Many people scrambled at the last minute to make alternative arrangements as the protest against pension reform saw thousands of trains cancelled or delayed — and taxis, ride-sharing services and car rental agencies unable to make up the shortfall.
Only a fraction of high-speed and inter-city trains ran on Christmas Eve and even fewer were operating on the holiday itself.
The main train stations in Paris were closed for the morning with suburban connections slashed and just two out of 16 metro lines — the only driverless ones — providing any service.
President Emmanuel Macron had called for a holiday truce, but negotiations between the government and unions last week failed to find common ground.
And strikers vowed there would be no halt to the strike during the festive period unless officials scrap plans to merge the current 42 pension schemes into one.
Transport on Thursday will remain very disrupted, with only one in two TGV high speed trains running, five Paris metro lines closed and regional and suburban train services also impaired.
Talks are scheduled to resume only on January 7. The government says the overhaul is needed to create a fairer pension system.
But workers baulk at the inclusion of a so-called pivot age of 64 until which people would have to work to earn a full pension — two years beyond the official retirement age.
'A moment of grace'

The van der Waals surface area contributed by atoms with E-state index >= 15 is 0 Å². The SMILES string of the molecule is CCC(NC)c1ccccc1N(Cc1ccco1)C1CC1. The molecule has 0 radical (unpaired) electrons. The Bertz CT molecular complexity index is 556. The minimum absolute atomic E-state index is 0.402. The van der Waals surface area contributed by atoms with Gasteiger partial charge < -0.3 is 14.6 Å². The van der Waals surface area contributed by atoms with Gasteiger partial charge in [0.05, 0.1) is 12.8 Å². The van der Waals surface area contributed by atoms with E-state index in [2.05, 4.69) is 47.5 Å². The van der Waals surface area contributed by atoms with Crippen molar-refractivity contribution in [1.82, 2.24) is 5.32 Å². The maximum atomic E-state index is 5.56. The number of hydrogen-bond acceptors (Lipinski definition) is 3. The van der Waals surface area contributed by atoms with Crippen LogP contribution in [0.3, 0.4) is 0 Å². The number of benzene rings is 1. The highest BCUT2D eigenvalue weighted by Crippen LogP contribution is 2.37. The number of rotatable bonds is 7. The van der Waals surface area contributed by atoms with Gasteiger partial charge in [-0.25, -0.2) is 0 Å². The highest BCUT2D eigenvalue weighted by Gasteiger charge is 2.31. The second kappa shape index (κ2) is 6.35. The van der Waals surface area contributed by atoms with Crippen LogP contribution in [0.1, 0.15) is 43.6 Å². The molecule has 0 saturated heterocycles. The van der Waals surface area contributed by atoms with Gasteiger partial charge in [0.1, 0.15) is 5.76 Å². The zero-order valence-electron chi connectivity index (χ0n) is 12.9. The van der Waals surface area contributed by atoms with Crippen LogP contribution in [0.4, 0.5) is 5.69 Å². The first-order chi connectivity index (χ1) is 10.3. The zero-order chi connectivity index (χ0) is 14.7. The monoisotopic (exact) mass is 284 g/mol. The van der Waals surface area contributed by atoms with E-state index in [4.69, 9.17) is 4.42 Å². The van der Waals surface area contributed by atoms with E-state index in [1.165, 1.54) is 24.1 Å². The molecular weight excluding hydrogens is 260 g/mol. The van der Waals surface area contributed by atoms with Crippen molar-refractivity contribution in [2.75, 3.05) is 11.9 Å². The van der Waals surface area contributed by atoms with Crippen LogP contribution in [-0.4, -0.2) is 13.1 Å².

Others, especially railway workers, are angry at plans to do away with special regimes that make early retirement provisions for categories of employees who work unusual hours or do physically demanding jobs. Paris Opera workers, who can retire at 42, are among those on strike.
On Tuesday, about 40 dancers in white tutus staged an elegant protest in Paris, performing Swan Lake to passers-by on the steps outside the opera house with banners warning: “Culture in danger”. “We wanted to offer a moment of grace,” said dancer Alexandre Carniato.
Unions are hoping for a repeat of 1995 when the government backed down on pension reform after three weeks of metro and rail stoppages just before Christmas.
But the action is taking a heavy toll on businesses, especially retailers, hotels and restaurants, during what should be one of the busiest periods of the year.
'A turning point'
Industry associations have reported turnover declines of 30 to 60 percent from a year earlier, and the SNCF said Tuesday it had lost 400 million euros ($442 million) in potential earnings so far.
The strikers, too, are losing out, forfeiting their salary for days not worked — 21 days by Wednesday.
On Tuesday, the Info'Com-CGT union presented a cheque for 250,000 euros ($277,000) to striking workers from the RATP Paris rail service, from a fund containing public contributions.
“This is a turning point,” train driver Raffi Kaya told AFP at a union-organised Christmas lunch for strikers at Paris' Gare de Lyon train station.
“It is starting to hurt financially. But we have gone too far to stop now.” And that means no pause for the New Year holiday.
“You don't stop when you've lost 20 or 25 days of salary just because it's the New Year holiday,” said Laurent Brun, head of the rail workers' union, Tuesday. He also hinted at “several weeks of conflict” if the government “wants to force things through.”
The man leading the pension reform project, Laurent Pietraszewski, said Tuesday the government would be “willing to compromise” in the negotiations, set to last throughout January.
But he insisted there will be no revisiting the plan to do away with special retirement regimes.
An opinion poll by the IFOP agency published Sunday showed public backing for the action dropping by three percentage points, though 51 percent of respondents still expressed support or sympathy for the strike, which is set to also cast a pall over New Year's celebrations and the first working weeks of 2020.